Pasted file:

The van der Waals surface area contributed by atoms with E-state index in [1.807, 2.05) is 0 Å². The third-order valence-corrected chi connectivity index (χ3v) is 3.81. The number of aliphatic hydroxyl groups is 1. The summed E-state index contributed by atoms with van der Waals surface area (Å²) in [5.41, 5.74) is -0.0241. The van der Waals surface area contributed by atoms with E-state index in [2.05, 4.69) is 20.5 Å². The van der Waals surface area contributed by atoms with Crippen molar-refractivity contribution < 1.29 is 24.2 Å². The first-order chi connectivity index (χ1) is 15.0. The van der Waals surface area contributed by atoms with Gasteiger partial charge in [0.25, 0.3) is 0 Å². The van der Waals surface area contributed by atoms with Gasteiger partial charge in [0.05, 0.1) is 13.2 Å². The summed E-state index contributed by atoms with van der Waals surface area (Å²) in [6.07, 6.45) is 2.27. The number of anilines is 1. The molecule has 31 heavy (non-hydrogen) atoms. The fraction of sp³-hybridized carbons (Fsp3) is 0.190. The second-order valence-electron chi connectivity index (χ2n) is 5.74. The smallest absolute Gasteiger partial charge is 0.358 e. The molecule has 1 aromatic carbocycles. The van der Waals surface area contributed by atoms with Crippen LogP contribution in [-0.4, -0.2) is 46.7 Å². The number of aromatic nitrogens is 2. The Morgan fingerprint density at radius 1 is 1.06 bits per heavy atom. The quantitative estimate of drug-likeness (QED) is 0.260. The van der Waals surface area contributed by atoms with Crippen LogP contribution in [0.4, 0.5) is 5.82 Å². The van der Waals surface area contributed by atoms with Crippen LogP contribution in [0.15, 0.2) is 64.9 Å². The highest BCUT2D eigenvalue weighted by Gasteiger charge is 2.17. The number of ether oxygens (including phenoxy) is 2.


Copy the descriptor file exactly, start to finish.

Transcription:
The van der Waals surface area contributed by atoms with E-state index in [1.807, 2.05) is 0 Å². The third-order valence-corrected chi connectivity index (χ3v) is 3.81. The number of aliphatic hydroxyl groups is 1. The summed E-state index contributed by atoms with van der Waals surface area (Å²) in [5.41, 5.74) is -0.0241. The van der Waals surface area contributed by atoms with E-state index in [2.05, 4.69) is 20.5 Å². The van der Waals surface area contributed by atoms with Crippen molar-refractivity contribution < 1.29 is 24.2 Å². The first-order chi connectivity index (χ1) is 15.0. The van der Waals surface area contributed by atoms with Gasteiger partial charge in [0.25, 0.3) is 0 Å². The van der Waals surface area contributed by atoms with Gasteiger partial charge in [0.05, 0.1) is 13.2 Å². The summed E-state index contributed by atoms with van der Waals surface area (Å²) in [6.07, 6.45) is 2.27. The number of anilines is 1. The molecule has 31 heavy (non-hydrogen) atoms. The fraction of sp³-hybridized carbons (Fsp3) is 0.190. The second-order valence-electron chi connectivity index (χ2n) is 5.74. The smallest absolute Gasteiger partial charge is 0.358 e. The molecule has 1 aromatic carbocycles. The van der Waals surface area contributed by atoms with Crippen LogP contribution in [-0.4, -0.2) is 46.7 Å². The number of aromatic nitrogens is 2. The Morgan fingerprint density at radius 1 is 1.06 bits per heavy atom. The quantitative estimate of drug-likeness (QED) is 0.260. The van der Waals surface area contributed by atoms with Crippen LogP contribution in [0.4, 0.5) is 5.82 Å². The van der Waals surface area contributed by atoms with Crippen LogP contribution in [0.15, 0.2) is 64.9 Å². The highest BCUT2D eigenvalue weighted by Gasteiger charge is 2.17. The number of ether oxygens (including phenoxy) is 2.